I may be straying a tad from my regular range of topics, but an important aspect of 21st century education is drawing upon contemporary research to enhance our students’ learning, and I believe the research is clear that sleep matters.
Po Bronson’s NurtureShock: New Thinking About Children isn’t revolutionary, and much of it is not that new, but it is informative and entertaining, and it does call upon us to vigorously continue reforming learning. The best essay in the book may be the chapter entitled The Lost Hour, also available as an on-line article in New York magazine entitled Can a lack of Sleep Set Back Your Child’s Cognitive Abilities?
Some compelling quotes:
Every study done shows a similar connection between sleep and school grades—from a study of second- and third-graders in Chappaqua to a study of eighth-graders in Chicago. The correlations really spike in high school, because that’s when there’s a steep drop-off in kids’ sleep. Dr. Kyla Wahlstrom of the University of Minnesota surveyed more than 7,000 high schoolers in Minnesota about their sleep habits and grades. Teens who received A’s averaged about fifteen more minutes sleep than the B students, who in turn averaged eleven more minutes than the C’s, and the C’s had ten more minutes than the D’s.
In Edina, Minnesota, an affluent suburb of Minneapolis, the high school start time was changed from 7:25 a.m. to 8:30. The results were startling. In the year preceding the time change, math and verbal SAT scores for the top 10 percent of Edina’s students averaged 1288. A year later, the top 10 percent averaged 1500, an increase that couldn’t be attributed to any other variable.
Intentional 21st century schooling cannot ignore this data: if we want our students to learn more, we need to support their health and well being, and most of all, promote the health of their brain development and cognitive processing. This requires we provide them more sleep-time.
Important to note though is that it is not just a matter of sleep-time length, but we must not ignore that teenagers have different hormonal patterns that make it much harder for them to go to bed earlier at night. We middle aged adults may find it perfectly easy to lay our head to rest at 9:30pm, but teenagers are running on different patterns, and it can be almost painful for them to try to sleep at that time. Their bodies keep humming until eleven, whether we like it or not (NOT!), and we can’t just point fingers of blame that they ought to go down earlier. To quote from an online article that is well written and well-sourced:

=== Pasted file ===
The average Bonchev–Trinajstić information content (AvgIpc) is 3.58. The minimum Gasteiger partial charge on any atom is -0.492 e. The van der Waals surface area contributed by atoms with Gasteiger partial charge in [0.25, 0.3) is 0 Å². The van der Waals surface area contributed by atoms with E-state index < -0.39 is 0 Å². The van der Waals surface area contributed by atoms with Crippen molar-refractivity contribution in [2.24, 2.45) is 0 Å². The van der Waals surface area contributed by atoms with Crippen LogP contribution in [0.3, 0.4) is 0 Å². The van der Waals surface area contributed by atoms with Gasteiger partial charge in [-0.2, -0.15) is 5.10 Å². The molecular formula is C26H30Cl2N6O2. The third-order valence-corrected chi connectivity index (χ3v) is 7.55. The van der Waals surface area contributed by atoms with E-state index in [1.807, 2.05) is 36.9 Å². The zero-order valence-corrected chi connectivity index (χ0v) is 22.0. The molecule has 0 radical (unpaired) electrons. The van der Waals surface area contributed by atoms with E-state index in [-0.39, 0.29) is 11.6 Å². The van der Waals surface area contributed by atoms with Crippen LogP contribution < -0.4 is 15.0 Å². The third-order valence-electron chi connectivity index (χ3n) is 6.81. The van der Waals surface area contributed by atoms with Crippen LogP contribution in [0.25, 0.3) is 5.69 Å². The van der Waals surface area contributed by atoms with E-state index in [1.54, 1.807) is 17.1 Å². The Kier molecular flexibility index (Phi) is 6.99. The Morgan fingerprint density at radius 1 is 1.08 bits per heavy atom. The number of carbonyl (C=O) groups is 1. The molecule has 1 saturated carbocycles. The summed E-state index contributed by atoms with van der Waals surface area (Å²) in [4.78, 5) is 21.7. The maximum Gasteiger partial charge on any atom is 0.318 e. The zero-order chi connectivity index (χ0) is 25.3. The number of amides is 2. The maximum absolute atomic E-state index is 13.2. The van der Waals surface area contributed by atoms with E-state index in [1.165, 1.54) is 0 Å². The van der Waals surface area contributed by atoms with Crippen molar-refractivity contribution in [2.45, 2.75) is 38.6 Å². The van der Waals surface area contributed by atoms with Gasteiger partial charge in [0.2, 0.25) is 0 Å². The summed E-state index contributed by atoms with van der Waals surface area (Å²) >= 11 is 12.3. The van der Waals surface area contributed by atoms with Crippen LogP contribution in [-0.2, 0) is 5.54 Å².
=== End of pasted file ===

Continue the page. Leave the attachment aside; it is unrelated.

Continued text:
Unlike those of adults, the sleep cycles of adolescents are relatively fixed and extremely difficult to change. In 1976, researchers at Stanford University began conducting a study that tested the ability of teenagers to adjust to earlier times. Although the students had to rise earlier, they could not get to sleep any earlier the night before.
The scholarly source evidence for this claim lies in a publication from National Academies Press, Sleep Needs, Patterns, and Difficulties of Adolescents (2000). It is available on-line, and it is very compelling:
Another study that looked at the effects of the biological clock did so by examining melatonin secretion. As night falls, melatonin is “turned on,” preparing the body for sleep. Toward dawn, it shuts off, as cortisol secretion increases. Carskadon discussed research on 10 adolescents (five boys and five girls; mean age of 13.7) who were put on a fixed sleeping schedule for 10 days at home. Their schedules were checked by sleep logs, telephone calls, and wrist actigraphy (a device worn to measure daily activity levels). They then were assessed in a laboratory setting on a 28-hour schedule that controlled for all environmental and psychosocial influences on sleep (e.g., lights, television, radio). A correlation was found between subjects ‘ melatonin secretion and their stage of development. The results indicated that melatonin onset occurs later in adolescents, making it difficult for them to go to sleep earlier at night. At the same time, the hormone “turns off” later in the morning, making it harder for them to wake up early (Carskadon et al., 1998, 1999).